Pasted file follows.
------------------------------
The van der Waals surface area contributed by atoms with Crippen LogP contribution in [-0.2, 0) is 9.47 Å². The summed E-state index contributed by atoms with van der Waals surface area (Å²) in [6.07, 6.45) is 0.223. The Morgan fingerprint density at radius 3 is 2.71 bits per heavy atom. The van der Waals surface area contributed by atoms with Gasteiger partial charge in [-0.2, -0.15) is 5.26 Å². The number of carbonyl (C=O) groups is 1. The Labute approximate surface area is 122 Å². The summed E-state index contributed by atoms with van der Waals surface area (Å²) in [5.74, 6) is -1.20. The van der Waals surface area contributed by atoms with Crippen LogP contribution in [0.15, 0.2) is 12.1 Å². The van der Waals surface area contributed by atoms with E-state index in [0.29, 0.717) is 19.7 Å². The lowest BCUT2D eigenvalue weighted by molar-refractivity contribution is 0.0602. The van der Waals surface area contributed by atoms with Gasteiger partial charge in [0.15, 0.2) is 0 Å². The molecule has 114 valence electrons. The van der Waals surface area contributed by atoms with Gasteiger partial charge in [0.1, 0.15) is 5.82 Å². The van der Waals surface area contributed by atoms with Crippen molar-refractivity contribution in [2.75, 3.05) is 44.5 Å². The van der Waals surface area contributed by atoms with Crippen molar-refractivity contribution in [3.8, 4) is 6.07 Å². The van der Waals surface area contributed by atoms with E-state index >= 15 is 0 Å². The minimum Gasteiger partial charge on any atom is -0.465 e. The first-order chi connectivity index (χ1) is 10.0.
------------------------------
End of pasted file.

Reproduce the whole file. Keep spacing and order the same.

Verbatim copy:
The van der Waals surface area contributed by atoms with Crippen LogP contribution in [-0.2, 0) is 9.47 Å². The summed E-state index contributed by atoms with van der Waals surface area (Å²) in [6.07, 6.45) is 0.223. The Morgan fingerprint density at radius 3 is 2.71 bits per heavy atom. The van der Waals surface area contributed by atoms with Gasteiger partial charge in [-0.2, -0.15) is 5.26 Å². The number of carbonyl (C=O) groups is 1. The Labute approximate surface area is 122 Å². The summed E-state index contributed by atoms with van der Waals surface area (Å²) in [5.74, 6) is -1.20. The van der Waals surface area contributed by atoms with Crippen LogP contribution in [0.15, 0.2) is 12.1 Å². The van der Waals surface area contributed by atoms with E-state index in [0.29, 0.717) is 19.7 Å². The lowest BCUT2D eigenvalue weighted by molar-refractivity contribution is 0.0602. The van der Waals surface area contributed by atoms with Gasteiger partial charge in [0.15, 0.2) is 0 Å². The molecule has 114 valence electrons. The van der Waals surface area contributed by atoms with Gasteiger partial charge in [0.1, 0.15) is 5.82 Å². The van der Waals surface area contributed by atoms with Crippen molar-refractivity contribution in [2.75, 3.05) is 44.5 Å². The van der Waals surface area contributed by atoms with Crippen molar-refractivity contribution in [3.8, 4) is 6.07 Å². The van der Waals surface area contributed by atoms with E-state index >= 15 is 0 Å². The minimum Gasteiger partial charge on any atom is -0.465 e. The first-order chi connectivity index (χ1) is 10.0.